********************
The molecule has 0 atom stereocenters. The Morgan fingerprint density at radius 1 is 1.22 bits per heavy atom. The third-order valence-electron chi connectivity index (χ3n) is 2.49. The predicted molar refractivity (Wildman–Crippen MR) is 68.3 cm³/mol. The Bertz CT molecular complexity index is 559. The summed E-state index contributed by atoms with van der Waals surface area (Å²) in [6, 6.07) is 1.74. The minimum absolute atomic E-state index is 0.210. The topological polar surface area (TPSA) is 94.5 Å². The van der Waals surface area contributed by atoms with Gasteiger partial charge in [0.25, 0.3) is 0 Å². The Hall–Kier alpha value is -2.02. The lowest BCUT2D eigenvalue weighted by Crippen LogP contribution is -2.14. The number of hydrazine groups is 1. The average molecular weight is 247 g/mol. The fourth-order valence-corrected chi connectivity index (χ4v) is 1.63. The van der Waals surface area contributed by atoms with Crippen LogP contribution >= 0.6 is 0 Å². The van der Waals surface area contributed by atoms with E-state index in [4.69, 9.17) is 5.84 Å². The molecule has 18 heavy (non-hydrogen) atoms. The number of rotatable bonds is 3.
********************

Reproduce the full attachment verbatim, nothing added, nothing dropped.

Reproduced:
The molecule has 0 atom stereocenters. The Morgan fingerprint density at radius 1 is 1.22 bits per heavy atom. The third-order valence-electron chi connectivity index (χ3n) is 2.49. The predicted molar refractivity (Wildman–Crippen MR) is 68.3 cm³/mol. The Bertz CT molecular complexity index is 559. The summed E-state index contributed by atoms with van der Waals surface area (Å²) in [6, 6.07) is 1.74. The minimum absolute atomic E-state index is 0.210. The topological polar surface area (TPSA) is 94.5 Å². The van der Waals surface area contributed by atoms with Gasteiger partial charge in [0.25, 0.3) is 0 Å². The Hall–Kier alpha value is -2.02. The lowest BCUT2D eigenvalue weighted by Crippen LogP contribution is -2.14. The number of hydrazine groups is 1. The average molecular weight is 247 g/mol. The fourth-order valence-corrected chi connectivity index (χ4v) is 1.63. The van der Waals surface area contributed by atoms with Crippen LogP contribution >= 0.6 is 0 Å². The van der Waals surface area contributed by atoms with E-state index in [4.69, 9.17) is 5.84 Å². The molecule has 18 heavy (non-hydrogen) atoms. The number of rotatable bonds is 3.